Prausnitz has been developing the devices for more than ten years and the team at Georgia Tech has been looking at further advanced needle systems which could see drugs effectively dissolved into the blood stream. "We expect microneedles to be less painful than conventional hypodermic needles because they are too small to significantly stimulate nerve endings," Prausnitz says.
New drug-delivery methods
Since their work began in the mid-1990s, Prausnitz and his colleagues have looked at microneedles constructed from titanium, stainless steel and a variety of polymers – which appear the most interesting of all.
Prausnitz's team, alongside Emory University, is working on microneedle patches for a flu vaccine with the help of an $11.5m grant from the National Institute of Health. The needles are made from the strong polymer, poly vinyl pyrrolidone or PVP, which is water soluble and not harmful to humans but could allow needles to dissolve, complete with a vaccine inside, straight into the blood stream. Prausnitz says the microneedles work by dissolving and releasing medicines encased within them. The technique used to mould the needles means that they can be tuned to dissolve depending on how much time is needed for them to travel through the body to the delivery site.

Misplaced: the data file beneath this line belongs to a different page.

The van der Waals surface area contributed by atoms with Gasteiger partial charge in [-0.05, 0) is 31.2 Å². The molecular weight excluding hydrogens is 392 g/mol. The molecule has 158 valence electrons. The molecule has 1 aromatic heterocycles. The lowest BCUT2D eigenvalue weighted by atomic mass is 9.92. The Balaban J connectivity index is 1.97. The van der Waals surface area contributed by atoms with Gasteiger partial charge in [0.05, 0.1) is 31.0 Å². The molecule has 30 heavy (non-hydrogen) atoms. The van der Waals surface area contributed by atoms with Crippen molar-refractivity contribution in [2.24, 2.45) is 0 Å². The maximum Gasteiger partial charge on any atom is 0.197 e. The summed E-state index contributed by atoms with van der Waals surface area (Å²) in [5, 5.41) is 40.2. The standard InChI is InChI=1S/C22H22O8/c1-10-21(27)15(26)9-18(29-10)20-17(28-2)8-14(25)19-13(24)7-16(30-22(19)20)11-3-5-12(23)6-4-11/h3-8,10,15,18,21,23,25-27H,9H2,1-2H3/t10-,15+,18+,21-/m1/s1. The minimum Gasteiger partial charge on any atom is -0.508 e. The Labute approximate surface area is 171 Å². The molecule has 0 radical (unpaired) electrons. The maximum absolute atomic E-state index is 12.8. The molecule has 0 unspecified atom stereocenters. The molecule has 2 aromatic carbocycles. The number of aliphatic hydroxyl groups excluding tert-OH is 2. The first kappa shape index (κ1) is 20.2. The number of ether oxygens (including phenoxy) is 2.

Prausnitz's work has also extended to looking at how microneedles can be used to deliver drugs to the eye through a minimally invasive procedure. The needles used to penetrate the eye only go as deep as half a millimetre into the eye tissue. This means that they do not penetrate far enough to cause as much damage as traditional needles. As a result, they can be applied to the eye using only local anaesthetic.
This technique has the potential to revolutionise the way of treating common eye conditions such as glaucoma, macular degeneration and diabetic retinopathy.
Samirkumar Patel from the research team says that although the research is at an early stage it does show that it is possible to use microneedles to effectively deliver drugs to targeted sections of the eye.
While the research is ongoing, the possibilities for the use of microneedles seem extremely promising and potentially very lucrative. The spin-offs are not only positive for patients who cannot stand the sight of needles, they also offer safer drug delivery for the medical professionals.